Reviewed by GREG KING

Director: Tom McGrath

Stars: voices of Alec Baldwin, Miles Bakshi, Steve Buscemi, Jimmy Kimmel, Lisa Kudrow, Tobey Maguire, James McGrath, Conrad Vernon, Walt Dohrn.

A rather silly premise drives this latest animated comedy from the Dreamworks Studios.

Seven-year-old Tim Templeton (voiced by Miles Bakshi, who is the grandson of animator Ralph Bakshi) is an only child with a healthy and vivid imagination. He enjoys the undivided love and attention from his parents (voiced by Jimmy Kimmel and Lisa Kudrow), who read him stories and sing him lullabies every night. But then his life is turned upside down with the arrival of a new baby brother. He feels threatened when it seems to dominate his parents’ time and they have less time to spend with him. Both vie for their parents’ love and affection and their rivalry is ramped up to fever pitch.

Tim is immediately suspicious of the new arrival, not only did BB arrive via a taxi but he is dressed in a suit and carries a briefcase. Not only that but he is demanding, conniving and manipulative. Tim tries to find out what is going on and expose his new baby brother as a fraud. But instead he finds himself drawn into a world of industrial espionage and intrigue.

It turns out that his brother (voiced by Alec Baldwin) is an executive with Baby Corp, the firm that produces babies. BB was a humourless baby and was thus automatically selected for the administration section. He has been charged with trying to learn more about the new patented puppy line about to be launched by rival firm Puppy Co. It seems that adorable puppies are becomingly increasingly more popular than cute babies with families, and BB has been charged with finding out why. Tim’s parents are employed by Puppy Co. Tim has to put aside his mistrust of his new baby brother and learn to work together.

The film races towards an over the top finale in Las Vegas with a major Puppy Co exhibition and launch of their new product line. There Tim and the baby run afoul of Puppy Corp’s driven, embittered and megalomaniacal CEO, the wonderfully named Francis Francis (voiced by Steve Buscemi).

The Boss Baby has been inspired by the award winning best-selling children’s picture book written by Marla Frazee, and it has been adapted to the screen by Michael McCullers, who is better known for writing a couple of films in the Austin Powers franchise. Thankfully he has toned down the raunchy adult nature of his humour for this more family friendly outing, although there are a number of quirky and outlandish moments and enough gross out gags to entertain adults. The film deals with some universal themes like family, sibling rivalry, conflict resolution, and the cutthroat nature of the corporate world.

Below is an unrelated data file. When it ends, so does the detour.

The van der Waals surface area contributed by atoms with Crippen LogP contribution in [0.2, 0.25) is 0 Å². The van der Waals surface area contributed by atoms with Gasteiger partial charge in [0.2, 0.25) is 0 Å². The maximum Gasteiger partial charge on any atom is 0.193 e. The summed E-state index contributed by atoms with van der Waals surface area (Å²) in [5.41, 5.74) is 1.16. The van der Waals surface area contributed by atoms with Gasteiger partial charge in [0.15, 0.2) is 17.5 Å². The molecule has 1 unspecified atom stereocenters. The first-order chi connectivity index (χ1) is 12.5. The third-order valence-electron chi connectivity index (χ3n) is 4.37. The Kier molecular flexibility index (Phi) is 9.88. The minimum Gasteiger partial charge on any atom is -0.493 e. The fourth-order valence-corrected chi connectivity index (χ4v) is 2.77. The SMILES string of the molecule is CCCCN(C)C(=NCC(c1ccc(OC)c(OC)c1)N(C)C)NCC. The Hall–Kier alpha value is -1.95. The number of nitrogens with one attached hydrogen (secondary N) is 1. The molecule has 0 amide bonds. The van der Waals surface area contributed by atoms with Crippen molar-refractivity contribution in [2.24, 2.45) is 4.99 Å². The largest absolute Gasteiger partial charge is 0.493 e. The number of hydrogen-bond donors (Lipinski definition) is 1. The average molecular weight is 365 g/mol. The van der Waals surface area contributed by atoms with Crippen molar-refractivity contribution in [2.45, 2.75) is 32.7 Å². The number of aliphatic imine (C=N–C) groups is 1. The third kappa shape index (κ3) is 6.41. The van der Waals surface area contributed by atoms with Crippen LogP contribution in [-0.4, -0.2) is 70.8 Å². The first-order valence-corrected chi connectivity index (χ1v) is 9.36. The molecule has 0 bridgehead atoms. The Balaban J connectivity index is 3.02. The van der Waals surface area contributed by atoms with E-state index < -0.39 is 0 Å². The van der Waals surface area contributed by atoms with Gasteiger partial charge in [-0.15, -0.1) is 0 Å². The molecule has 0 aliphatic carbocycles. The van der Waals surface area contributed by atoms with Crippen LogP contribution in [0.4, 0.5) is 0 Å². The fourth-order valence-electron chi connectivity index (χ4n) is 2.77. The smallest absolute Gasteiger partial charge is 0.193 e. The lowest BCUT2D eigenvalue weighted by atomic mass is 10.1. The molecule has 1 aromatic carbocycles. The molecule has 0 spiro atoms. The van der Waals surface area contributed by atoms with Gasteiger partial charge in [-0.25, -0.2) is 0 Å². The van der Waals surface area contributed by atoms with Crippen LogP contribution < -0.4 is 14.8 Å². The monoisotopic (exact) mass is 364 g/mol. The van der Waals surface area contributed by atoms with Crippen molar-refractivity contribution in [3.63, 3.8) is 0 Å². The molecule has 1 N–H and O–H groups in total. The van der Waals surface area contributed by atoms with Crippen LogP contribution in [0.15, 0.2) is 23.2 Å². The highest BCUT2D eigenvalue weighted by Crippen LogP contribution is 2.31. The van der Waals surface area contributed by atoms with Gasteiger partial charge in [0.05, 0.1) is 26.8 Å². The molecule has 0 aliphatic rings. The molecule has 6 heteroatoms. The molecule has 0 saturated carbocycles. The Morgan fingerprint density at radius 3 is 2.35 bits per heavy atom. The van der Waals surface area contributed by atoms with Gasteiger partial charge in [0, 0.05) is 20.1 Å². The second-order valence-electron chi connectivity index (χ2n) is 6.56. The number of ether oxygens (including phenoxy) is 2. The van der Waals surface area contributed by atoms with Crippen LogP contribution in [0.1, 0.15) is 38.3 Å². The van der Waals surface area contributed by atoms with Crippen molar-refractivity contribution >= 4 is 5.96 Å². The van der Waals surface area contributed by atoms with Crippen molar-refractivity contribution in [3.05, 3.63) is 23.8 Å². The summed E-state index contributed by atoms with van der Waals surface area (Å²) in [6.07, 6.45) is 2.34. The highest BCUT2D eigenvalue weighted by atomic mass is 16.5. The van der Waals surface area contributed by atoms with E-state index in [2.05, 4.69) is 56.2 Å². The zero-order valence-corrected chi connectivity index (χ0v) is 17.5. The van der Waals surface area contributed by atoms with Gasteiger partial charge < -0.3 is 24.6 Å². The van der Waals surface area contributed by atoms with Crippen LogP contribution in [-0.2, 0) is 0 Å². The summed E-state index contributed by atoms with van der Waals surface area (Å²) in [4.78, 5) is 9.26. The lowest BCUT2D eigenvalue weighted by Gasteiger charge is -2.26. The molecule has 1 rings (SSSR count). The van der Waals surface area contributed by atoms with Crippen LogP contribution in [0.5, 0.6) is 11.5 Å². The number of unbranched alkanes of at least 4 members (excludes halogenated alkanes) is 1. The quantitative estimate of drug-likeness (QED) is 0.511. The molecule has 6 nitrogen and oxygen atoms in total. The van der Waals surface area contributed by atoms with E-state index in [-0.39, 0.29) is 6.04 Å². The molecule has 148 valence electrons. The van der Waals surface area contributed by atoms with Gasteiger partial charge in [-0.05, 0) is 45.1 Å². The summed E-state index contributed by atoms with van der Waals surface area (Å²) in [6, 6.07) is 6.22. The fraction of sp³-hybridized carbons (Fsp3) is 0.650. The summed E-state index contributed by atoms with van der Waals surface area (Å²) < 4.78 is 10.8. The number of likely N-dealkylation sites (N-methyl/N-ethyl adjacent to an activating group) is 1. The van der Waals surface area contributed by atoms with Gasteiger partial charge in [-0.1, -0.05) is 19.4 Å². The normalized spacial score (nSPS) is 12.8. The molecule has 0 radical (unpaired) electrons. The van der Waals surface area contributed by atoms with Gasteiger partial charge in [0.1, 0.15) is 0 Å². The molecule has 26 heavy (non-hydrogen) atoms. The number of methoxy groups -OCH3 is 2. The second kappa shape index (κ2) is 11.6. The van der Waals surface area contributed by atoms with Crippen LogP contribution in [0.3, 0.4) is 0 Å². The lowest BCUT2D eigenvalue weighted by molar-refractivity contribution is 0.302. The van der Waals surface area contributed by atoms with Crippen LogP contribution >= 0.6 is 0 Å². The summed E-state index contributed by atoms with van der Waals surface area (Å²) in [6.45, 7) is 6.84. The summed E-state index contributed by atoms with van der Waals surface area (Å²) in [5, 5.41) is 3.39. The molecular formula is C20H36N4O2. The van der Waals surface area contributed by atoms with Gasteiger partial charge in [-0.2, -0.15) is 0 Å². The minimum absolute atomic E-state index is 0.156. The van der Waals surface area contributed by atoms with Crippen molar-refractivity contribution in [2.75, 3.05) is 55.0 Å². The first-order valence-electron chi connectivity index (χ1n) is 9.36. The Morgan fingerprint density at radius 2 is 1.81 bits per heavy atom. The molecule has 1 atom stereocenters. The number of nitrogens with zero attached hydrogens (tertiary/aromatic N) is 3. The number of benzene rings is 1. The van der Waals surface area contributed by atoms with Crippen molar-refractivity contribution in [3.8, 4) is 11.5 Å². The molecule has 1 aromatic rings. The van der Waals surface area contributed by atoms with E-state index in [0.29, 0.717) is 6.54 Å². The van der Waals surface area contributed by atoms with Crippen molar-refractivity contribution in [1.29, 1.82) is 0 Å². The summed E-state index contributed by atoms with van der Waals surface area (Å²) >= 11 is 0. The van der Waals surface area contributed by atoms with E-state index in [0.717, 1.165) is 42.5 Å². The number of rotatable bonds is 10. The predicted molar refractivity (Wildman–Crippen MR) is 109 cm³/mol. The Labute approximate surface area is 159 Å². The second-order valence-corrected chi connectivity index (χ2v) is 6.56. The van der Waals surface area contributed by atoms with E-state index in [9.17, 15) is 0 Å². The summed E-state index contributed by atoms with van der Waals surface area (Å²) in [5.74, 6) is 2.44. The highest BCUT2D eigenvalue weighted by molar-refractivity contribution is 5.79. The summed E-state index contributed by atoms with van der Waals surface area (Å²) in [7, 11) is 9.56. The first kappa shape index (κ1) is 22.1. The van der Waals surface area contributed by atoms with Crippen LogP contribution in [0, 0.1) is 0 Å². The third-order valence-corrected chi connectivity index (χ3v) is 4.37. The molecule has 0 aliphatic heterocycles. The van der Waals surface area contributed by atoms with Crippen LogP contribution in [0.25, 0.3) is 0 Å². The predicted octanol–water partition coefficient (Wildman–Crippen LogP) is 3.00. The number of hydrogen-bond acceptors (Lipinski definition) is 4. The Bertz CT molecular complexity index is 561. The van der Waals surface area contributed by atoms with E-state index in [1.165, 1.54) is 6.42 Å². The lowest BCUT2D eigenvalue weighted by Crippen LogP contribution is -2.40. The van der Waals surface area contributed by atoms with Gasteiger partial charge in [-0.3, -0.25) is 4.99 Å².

The director is Tom McGrath, a veteran of the animation scene who has a wonderful imagination and visual style. Not only has he directed films like Megamind and Madagascar, but has also provided the voices of many of the characters, including Skipper, the penguin.

There’s plenty of visual humour and slapstick humour here that will appeal to adults as well as children, and the animation itself is quite lively and colourful. The settings capture a wonderfully retro aesthetic that suits the material perfectly. However, the film is let down a bit by its chaotic and frenetic Las Vegas scenes and the formulaic race against time plot, which become overly busy and tonally are a contrast to what has preceded them.

As usual, a solid ensemble vocal cast has been assembled to bring the characters to life. Baldwin is perfectly cast as the Boss Baby, and his aggressive reading suits the character and his take charge attitude. Baldwin has undergone something of a career renaissance of late, what with his Emmy award winning role as the tough executive in the popular sitcom 30 Rock and his lampooning of President Donald Trump on Saturday Night Live. Even his line “cookies are for closers” is a parody of his line from Glengarry Glen Ross, and indeed his character can be seen as a bit of a satire on Trump. The interaction between him and newcomer Bakshi adds plenty of humour to the material. Kimmell and Kudrow are good as the clueless parents who seem to be throwbacks to a more innocent age. Buscemi lends his instantly recognisable voice to the villainous Francis.

But ultimately The Boss Baby is an underwhelming film, especially when compared to some of the better animated works from both Dreamworks and Pixar Studios.


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